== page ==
One of the chemicals which reduce respiration is catechol. The natural catechols have many different oxidation-reduction potentials (i.e. the level on the oxidation-reduction ladder where the particular catechol will work or operate.) The trick is to find one that works at the same level as a cancer cell, i.e. at that “critical point” level.
Cantron was developed to act like a catechol, i.e. to inhibit respiration at the critical point. Cantron’s entire chemical structure was designed to inhibit respiration of cells at the “critical point”, i.e. cancerous cells, and, thus force cancer cells further into the primitive stage where the body will attack and dispose of them naturally.
TYPICAL QUESTIONS ASKED ABOUT CANTRON
1) What cancers does Cantron effect?
Generally, Cantron works on all forms of cancer. Very good reports have been received regarding brain, breast, bone, pancreatic, esophageal, stomach, and lung tumors as well as non-Hodgkins lymphomas. The success rate for Cantron is not perfect. Depending on the type of cancer it generally runs about 50% to 80% successful. For many forms of cancer Cantron’s success rate is far superior to any other therapy now in use.
One notable exception is in Leukemia, especially when the patient is a child. Poor results have been reported. (Again note, this is consistent with the NCI in vitro screening which is shown among the cancers tested.) The reason for this failure rate, especially among children, is unclear. The general problem with leukemia may relate to the nature of the disease itself. With children the problems may be associated with the metabolism of children, the workload associated with their growth patterns or any number of other factors.
2) What are the side effects of Cantron?
Cantron has been used by over 40,000 human beings. There have also been experiments involving in excess of 20,000 mice (mostly white mice or standard laboratory mice along with a few nude mice. Nude mice derive their name from the fact they have no hair. Their significance is they also have no immune system and are, therefore, extremely vulnerable to toxic foreign substances.) Some of the mouse work has been specifically aimed at determining toxicity levels. NO significant toxic side effects of Cantron have been found to date. This is true in both large doses and over long periods of time. Keep in mind that almost ALL substances are toxic at extreme levels. When taken at normal doses Cantron appears to be less toxic than an occasional aspirin. The only adverse reaction reported to date involved a person who totally misunderstood the instructions and drank an entire pint of Cantron concentrate (i.e. about a three month supply) in one dose resulting in a bad case of diarrhea for several hours. The individual reported being fine the next day.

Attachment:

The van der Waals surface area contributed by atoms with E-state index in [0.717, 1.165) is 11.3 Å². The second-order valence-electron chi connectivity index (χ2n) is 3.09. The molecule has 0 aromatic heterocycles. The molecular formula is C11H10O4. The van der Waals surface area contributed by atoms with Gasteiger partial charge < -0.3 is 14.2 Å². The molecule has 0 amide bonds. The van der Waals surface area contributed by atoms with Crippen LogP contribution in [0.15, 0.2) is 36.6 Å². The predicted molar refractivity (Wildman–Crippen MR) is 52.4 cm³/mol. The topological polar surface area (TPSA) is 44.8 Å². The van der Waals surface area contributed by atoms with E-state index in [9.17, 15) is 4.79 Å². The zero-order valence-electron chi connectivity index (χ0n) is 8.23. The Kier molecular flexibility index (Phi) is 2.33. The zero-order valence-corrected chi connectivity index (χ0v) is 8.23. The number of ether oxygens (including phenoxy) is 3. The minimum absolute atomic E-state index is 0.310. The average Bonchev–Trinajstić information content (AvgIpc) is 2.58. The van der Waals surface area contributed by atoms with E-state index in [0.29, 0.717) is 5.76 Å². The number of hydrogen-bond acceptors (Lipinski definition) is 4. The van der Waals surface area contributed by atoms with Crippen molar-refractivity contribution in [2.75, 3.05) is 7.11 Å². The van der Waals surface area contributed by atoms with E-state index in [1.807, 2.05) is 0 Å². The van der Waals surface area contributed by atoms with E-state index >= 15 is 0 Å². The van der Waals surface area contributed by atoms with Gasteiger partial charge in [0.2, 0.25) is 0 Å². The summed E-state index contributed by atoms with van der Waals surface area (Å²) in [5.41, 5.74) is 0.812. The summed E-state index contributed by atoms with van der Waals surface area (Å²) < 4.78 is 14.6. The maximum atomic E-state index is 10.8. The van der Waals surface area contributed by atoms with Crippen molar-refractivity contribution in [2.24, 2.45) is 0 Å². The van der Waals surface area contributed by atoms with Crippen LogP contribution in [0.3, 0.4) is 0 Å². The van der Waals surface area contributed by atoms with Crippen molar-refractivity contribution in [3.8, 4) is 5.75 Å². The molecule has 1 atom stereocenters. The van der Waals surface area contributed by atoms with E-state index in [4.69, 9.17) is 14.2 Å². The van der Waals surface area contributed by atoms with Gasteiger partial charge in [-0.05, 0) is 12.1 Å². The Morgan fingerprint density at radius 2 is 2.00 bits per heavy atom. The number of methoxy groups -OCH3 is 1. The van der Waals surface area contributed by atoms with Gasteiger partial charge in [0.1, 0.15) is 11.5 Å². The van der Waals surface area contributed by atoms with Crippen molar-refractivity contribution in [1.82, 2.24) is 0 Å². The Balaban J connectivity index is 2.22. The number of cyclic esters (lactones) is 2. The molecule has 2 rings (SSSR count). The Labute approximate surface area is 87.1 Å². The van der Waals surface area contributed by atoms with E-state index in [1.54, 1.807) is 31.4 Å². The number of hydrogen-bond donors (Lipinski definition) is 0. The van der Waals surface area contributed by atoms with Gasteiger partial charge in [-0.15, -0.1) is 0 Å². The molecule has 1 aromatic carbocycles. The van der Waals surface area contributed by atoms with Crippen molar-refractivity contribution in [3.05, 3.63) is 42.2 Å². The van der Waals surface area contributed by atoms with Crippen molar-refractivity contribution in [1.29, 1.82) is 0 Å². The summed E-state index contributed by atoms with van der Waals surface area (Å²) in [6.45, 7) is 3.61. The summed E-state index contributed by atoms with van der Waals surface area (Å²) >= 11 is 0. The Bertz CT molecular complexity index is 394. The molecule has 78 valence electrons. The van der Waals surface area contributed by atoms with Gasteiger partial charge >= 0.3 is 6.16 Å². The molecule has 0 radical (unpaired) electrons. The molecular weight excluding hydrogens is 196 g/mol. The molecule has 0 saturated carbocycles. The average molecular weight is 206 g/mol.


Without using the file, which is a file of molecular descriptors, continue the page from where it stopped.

3) Is any special diet necessary while taking Cantron?
No special diet is required. If one were to think in terms of the kind of diet your grandmother would recommend or the diet the Federal Government suggests, you have a fine base for taking Cantron. In other words the diet should include foods from all the basic food groups, including vegetables, fruits, breads and meats. A balanced diet requires animal protein, which differs in its chemical make up from the protein in plants. This can be in the form of fish, fowl or red meats or such by-products as milk, cheese or eggs.